Total Recall

Total Recall: Ang Lee's Best Movies

We count down the best-reviewed work of the Life of Pi director.

by | November 20, 2012 | Comments

Ang Lee

Over the course of his Academy Award-winning career, Ang Lee has crossed over from Taiwanese box office successes to American arthouse classics and Hollywood blockbusters, proving his hand with family drama, comedy, period pieces, epic martial arts action, romance, and even superheroes along the way. But up ’til now, he’s never tried making a 3D adventure about a shipwrecked boy and his CGI tiger — so in honor of this weekend’s Certified Fresh Life of Pi, we decided to take a look back at Lee’s wildly eclectic filmography, and came up with a list that has something for pretty much everyone. You know what that means: It’s time for Total Recall!


10. Taking Woodstock

A rare critical misfire for Lee, 2009’s Taking Woodstock found the director heading back in time to 1969 to tell the story of Elliot Tiber (Demetri Martin), the interior designer who helped make Woodstock happen by offering the festival organizers boarding at his motel after hearing they’d lost their permit. While most critics agreed that Lee did a fine job of capturing the period detail of a watershed moment in America’s cultural history, many felt he failed to effectively convey the dramatic stakes of his story — although for a handful of dissenters, the whole was still more than the sum of its parts. “This is very light material, and, unusually for a Lee picture, not everybody in the ensemble appears to be acting in the same universe, let alone the same story,” wrote Michael Phillips of the Chicago Tribune, then conceding, “On the other hand: It’s fun.”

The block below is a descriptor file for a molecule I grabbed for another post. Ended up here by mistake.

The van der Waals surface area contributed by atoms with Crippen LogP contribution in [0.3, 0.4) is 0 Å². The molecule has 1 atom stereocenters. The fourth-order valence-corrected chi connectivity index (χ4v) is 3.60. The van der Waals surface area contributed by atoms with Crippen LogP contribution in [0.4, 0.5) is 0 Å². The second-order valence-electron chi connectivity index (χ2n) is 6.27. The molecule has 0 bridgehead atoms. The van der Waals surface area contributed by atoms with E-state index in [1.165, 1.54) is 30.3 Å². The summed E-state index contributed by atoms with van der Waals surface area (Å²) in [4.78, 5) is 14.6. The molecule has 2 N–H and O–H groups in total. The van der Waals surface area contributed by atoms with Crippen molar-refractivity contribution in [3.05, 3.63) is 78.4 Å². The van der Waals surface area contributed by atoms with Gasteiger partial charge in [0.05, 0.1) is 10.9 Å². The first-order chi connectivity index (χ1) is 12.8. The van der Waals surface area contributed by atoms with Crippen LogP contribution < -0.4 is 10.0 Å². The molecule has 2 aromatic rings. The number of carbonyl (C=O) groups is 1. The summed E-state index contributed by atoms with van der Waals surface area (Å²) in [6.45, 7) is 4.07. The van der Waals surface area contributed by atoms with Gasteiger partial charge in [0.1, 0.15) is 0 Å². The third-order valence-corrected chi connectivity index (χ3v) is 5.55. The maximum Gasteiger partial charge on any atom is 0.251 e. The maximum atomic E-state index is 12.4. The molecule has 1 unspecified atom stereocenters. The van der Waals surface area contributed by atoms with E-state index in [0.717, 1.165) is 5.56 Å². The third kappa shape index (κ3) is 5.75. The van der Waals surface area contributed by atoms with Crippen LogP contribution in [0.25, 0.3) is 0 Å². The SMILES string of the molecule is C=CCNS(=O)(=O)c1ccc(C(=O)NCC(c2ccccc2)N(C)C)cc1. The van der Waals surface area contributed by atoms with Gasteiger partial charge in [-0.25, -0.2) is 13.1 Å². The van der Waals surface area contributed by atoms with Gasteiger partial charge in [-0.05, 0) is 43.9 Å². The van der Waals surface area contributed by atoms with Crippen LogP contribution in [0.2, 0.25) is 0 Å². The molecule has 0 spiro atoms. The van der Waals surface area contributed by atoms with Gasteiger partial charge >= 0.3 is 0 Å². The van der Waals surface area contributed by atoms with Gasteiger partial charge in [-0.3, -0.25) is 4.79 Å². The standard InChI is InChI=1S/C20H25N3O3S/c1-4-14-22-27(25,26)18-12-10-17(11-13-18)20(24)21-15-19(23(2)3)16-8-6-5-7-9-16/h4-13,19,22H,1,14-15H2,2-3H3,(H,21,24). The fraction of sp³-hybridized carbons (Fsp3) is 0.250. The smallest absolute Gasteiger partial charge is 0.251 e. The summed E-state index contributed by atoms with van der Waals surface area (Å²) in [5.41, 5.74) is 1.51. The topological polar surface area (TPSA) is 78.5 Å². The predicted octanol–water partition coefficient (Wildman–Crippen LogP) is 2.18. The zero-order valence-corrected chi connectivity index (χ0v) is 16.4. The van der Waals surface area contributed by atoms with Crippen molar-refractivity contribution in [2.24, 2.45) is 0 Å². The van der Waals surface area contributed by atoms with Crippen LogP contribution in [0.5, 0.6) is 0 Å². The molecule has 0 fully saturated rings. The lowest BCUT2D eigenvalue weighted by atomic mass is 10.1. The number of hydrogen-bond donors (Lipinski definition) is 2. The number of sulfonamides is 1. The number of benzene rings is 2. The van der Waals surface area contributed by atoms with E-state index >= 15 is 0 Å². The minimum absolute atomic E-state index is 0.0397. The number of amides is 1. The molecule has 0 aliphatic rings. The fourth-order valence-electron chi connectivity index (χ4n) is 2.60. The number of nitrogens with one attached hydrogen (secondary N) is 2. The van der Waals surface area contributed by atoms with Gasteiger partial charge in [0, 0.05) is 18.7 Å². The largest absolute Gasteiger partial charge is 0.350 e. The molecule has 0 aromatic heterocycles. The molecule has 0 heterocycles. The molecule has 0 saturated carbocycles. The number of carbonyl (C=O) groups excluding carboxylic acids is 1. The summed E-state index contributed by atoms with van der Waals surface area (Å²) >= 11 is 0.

9. Hulk

One of the most highly anticipated films of the summer of 2003, Hulk represented Lee’s first foray into the CGI-assisted world of big-budget superhero blockbusters. Filmed just as the genre started coming into its own as something other than purely escapist entertainment, Hulk proved that comic book flicks had something to offer for “serious” directors — even if the end result was regarded as something of a critical and commercial letdown. The character would return a few years later in a hastily convened reboot, but for some scribes, Lee’s take was just fine on its own — including Andrew Sarris of the New York Observer, who called it “an interesting effort to give one of the staples of mass entertainment something extra in the way of insight and feeling.”